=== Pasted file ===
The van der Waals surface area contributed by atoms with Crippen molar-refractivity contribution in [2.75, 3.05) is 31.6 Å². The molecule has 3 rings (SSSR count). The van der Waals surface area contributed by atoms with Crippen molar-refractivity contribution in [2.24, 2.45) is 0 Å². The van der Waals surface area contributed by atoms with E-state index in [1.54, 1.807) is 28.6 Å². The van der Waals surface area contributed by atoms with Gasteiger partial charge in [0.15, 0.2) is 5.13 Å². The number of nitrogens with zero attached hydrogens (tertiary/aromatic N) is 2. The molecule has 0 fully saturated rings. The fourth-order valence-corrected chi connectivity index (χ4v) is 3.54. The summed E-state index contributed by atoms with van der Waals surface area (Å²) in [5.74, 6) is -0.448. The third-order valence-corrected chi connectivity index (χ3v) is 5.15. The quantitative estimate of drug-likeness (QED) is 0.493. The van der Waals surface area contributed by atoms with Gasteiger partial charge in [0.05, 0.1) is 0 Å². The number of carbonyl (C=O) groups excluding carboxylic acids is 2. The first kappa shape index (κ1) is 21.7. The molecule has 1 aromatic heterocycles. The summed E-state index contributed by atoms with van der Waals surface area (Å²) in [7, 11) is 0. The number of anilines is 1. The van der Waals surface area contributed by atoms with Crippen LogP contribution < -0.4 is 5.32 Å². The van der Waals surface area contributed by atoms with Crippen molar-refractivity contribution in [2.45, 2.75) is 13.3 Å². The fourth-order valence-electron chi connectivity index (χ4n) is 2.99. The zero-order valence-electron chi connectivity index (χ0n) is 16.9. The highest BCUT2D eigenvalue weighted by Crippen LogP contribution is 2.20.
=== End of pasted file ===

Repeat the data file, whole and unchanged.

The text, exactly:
The van der Waals surface area contributed by atoms with Crippen molar-refractivity contribution in [2.75, 3.05) is 31.6 Å². The molecule has 3 rings (SSSR count). The van der Waals surface area contributed by atoms with Crippen molar-refractivity contribution in [2.24, 2.45) is 0 Å². The van der Waals surface area contributed by atoms with E-state index in [1.54, 1.807) is 28.6 Å². The van der Waals surface area contributed by atoms with Gasteiger partial charge in [0.15, 0.2) is 5.13 Å². The number of nitrogens with zero attached hydrogens (tertiary/aromatic N) is 2. The molecule has 0 fully saturated rings. The fourth-order valence-corrected chi connectivity index (χ4v) is 3.54. The summed E-state index contributed by atoms with van der Waals surface area (Å²) in [5.74, 6) is -0.448. The third-order valence-corrected chi connectivity index (χ3v) is 5.15. The quantitative estimate of drug-likeness (QED) is 0.493. The van der Waals surface area contributed by atoms with Gasteiger partial charge in [0.05, 0.1) is 0 Å². The number of carbonyl (C=O) groups excluding carboxylic acids is 2. The first kappa shape index (κ1) is 21.7. The molecule has 1 aromatic heterocycles. The summed E-state index contributed by atoms with van der Waals surface area (Å²) in [7, 11) is 0. The number of anilines is 1. The van der Waals surface area contributed by atoms with Crippen LogP contribution < -0.4 is 5.32 Å². The van der Waals surface area contributed by atoms with Crippen molar-refractivity contribution in [2.45, 2.75) is 13.3 Å². The fourth-order valence-electron chi connectivity index (χ4n) is 2.99. The zero-order valence-electron chi connectivity index (χ0n) is 16.9. The highest BCUT2D eigenvalue weighted by Crippen LogP contribution is 2.20.